Thursday, April 20, 2006

IF IT'S LAY PRACTICE, HOWCUM I NEVER GET LAID?

I was in St. Paul, Minnesota a couple weeks ago talking at the Clouds In Water Zen Center. They invited me because their previous "guiding teacher" was a naughty boy and got caught with his robes around his ankles when he was supposed to be being all spiritual. Tsk, tsk, tsk. The folks there are looking for a replacement and are auditioning prospective candidates.

As part of the process they developed a list of questions for potential candidates and I thought I'd address some of those here cuz they're kind of interesting. I'm not taking these in order. So we'll start with question #4. It's ungodly long and goes like this:

Our founding ancestors, the Dharma pioneers who brought this practice to the United States, trained rigorously in monasteries for many years. Their practice was evident in the strength, equinity and clarity that drew us to them. The Buddha's instructions to leave behind our involvements and live in a quiet place were probably meant more literally than we like to think. We are householders, lay students with activities in the community, coming to sesshin when it fits our schedule. Are we fooling ourselves? When is lay practice really practice?

Whoever wrote this obviously needs an editor. Plus I have never heard the word “equinity” before. But my Spell Check® recognizes it, so it must be real English.

Be that as it may, my answer to the first part of the question would be; Did they really? Did those Dharma pioneers all actually spend years and years in monasteries meditating and chanting from morning to night, getting smacked and shouted at every time they breached one of the bazillion persnickety rules about how to fold your napkin, which hand to hold your incense in, how to wipe your butt and all the rest of it?

We’ve grown up with a lot of romantic Hollywood fantasies about what the lives of these great Masters must have been like before they got here. We all know it was just like the flashback scenes in the old Kung Fu TV series with David Carrdine. But is that really anything like the truth? From what I’ve seen in Japan, this style of Zen training hasn’t existed since the Meiji Restoration (1868, for those of you who ain’t studied hist’ry) — and it was probably a rarity even then. The vast majority of Zen priests in Japan today have gone through, at best, a couple months of really rigorous training, after which they were turned loose to go and tend temples of their own. When they’re not running funeral services, they can usually be found puttering around the temple or sitting in the back room watching TV. And in a great many cases, they’ve even managed to avoid the Zen boot camp stuff. I took the official initiation into the Soto sect without ever having been to Eihei-ji except as a tourist, let alone doing any kind of intensive training there. It’s not at all uncommon.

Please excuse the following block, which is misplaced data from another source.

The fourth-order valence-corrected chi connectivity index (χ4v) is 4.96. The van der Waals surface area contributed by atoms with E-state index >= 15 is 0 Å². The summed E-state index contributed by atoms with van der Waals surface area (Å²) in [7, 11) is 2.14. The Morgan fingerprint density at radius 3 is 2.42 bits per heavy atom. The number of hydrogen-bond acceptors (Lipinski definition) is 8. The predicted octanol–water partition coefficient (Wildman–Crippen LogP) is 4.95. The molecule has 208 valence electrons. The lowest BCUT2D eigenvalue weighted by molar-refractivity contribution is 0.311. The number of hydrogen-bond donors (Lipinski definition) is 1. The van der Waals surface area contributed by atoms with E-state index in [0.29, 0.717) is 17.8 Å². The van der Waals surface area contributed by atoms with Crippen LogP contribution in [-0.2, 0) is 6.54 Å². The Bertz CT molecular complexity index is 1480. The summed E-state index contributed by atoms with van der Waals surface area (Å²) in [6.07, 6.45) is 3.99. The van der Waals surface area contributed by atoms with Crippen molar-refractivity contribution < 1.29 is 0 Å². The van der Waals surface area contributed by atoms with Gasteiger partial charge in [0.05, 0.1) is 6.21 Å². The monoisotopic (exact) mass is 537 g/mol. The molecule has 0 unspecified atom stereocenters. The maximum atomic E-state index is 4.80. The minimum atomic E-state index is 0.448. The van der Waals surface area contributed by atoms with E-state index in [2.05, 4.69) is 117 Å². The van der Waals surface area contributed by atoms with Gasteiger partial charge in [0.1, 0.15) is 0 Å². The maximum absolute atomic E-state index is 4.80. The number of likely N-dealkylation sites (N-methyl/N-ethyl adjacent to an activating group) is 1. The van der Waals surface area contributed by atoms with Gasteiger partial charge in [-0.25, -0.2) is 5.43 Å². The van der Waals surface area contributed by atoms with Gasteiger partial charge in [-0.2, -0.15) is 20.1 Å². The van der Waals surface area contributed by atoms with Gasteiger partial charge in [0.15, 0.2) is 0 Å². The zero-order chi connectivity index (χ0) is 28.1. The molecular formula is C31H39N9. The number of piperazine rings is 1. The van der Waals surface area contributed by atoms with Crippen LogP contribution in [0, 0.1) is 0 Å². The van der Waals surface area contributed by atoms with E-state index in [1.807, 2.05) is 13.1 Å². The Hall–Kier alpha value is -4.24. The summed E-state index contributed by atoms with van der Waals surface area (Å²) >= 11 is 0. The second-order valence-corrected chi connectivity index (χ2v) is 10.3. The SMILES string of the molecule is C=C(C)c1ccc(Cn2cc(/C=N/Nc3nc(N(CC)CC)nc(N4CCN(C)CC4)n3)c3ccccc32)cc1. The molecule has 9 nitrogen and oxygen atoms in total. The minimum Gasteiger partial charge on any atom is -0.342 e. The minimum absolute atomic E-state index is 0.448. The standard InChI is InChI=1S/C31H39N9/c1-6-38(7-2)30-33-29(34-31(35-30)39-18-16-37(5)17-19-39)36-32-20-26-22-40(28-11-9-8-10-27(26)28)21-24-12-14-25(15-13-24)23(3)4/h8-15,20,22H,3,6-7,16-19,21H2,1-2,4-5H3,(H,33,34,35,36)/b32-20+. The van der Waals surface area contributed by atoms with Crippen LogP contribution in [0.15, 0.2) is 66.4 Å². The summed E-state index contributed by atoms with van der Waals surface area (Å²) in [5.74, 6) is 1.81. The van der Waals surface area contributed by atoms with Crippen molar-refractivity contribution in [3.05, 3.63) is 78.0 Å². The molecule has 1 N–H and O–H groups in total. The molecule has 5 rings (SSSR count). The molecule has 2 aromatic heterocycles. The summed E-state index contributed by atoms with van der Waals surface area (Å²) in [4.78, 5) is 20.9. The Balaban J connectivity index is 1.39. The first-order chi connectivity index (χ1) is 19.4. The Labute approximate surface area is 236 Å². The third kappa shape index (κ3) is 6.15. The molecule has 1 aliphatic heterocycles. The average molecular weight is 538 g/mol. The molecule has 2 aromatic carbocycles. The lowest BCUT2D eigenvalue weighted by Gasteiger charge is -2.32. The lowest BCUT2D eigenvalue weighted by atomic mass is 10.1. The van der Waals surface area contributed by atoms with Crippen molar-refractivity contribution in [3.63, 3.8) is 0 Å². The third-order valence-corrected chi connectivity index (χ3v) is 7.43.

My impression of a lot of the Dharma pioneers who went overseas was not that they were trying to bring a rigorous practice to us poor heathens, but that in many cases they were among the few serious practitioners in their native land and they thought that by escaping from Japan they could found a more serious practice elsewhere. Yes, some of the guys who came over here did go through some pretty rough training. But even in those cases, it was hardly like our Hollywood-fueled notions. And, in any case, who gives a care? It's not their lives we should be worrying about, but our own.

The practice offered in Zen temples in the US is every bit as intense as most of what you can find in Japan, often more so. But a lot of what passes for "intense practice" — both here and in the Mysterious Orient — strikes me as kind of a joke. I'm not sure what anyone needs with that kind of "intensity." Far too often it's too removed from our dailiy lives to be of much practical use. What's really good about temples in America as opposed to those in Japan is that, in Zen centers in America, the opportunities for real practice are available for everyone. This is extremely rare in Japan — mainly because almost no one over there is interested.

Lay practice has been a vital part of Buddhism right from the beginning. It is more important now than ever before. I don’t really like the idea of people being “professional Buddhists.” Today’s society doesn’t have a place for that role. The means of financial support for professional monks that existed in the past are gone forever. A lot of the professional monks I’ve met were just leeches, mooching off their followers while they led a life of leisure under the guise that doing some bowing and chanting and talking a whole lot of trash once a week constituted a real gift to society. I have a lot more respect for people who actually work for a living.

When the writer of this question asks, “are we fooling ourselves,” the question is really, “shouldn’t we run away from this mundane work-a-day life into the beautiful romantic world of being a peaceful monk in a dreamy temple in the far off mountains?” If you cannot find the truth of your life right here, you will not find it anywhere else. There is no anywhere else.*

But you do need to commit to daily practice. You’re fooling yourself if you think that a week of intensive practice at a sesshin makes up for slacking off on your daily zazen for three or four months. The real practice is the practice you do each day, with no one around to force you to sit still. It’s much easier to do zazen when there’s someone standing over you with a stick in a temple than it is to forgo watching the Today Show every morning and David Letterman every night and get down to business at home.

* Those of you who were at my talk in St. Paul know that I was a lot more polite about this on stage than I am being here. That’s because I’m now far enough away that you cannot kick my ass.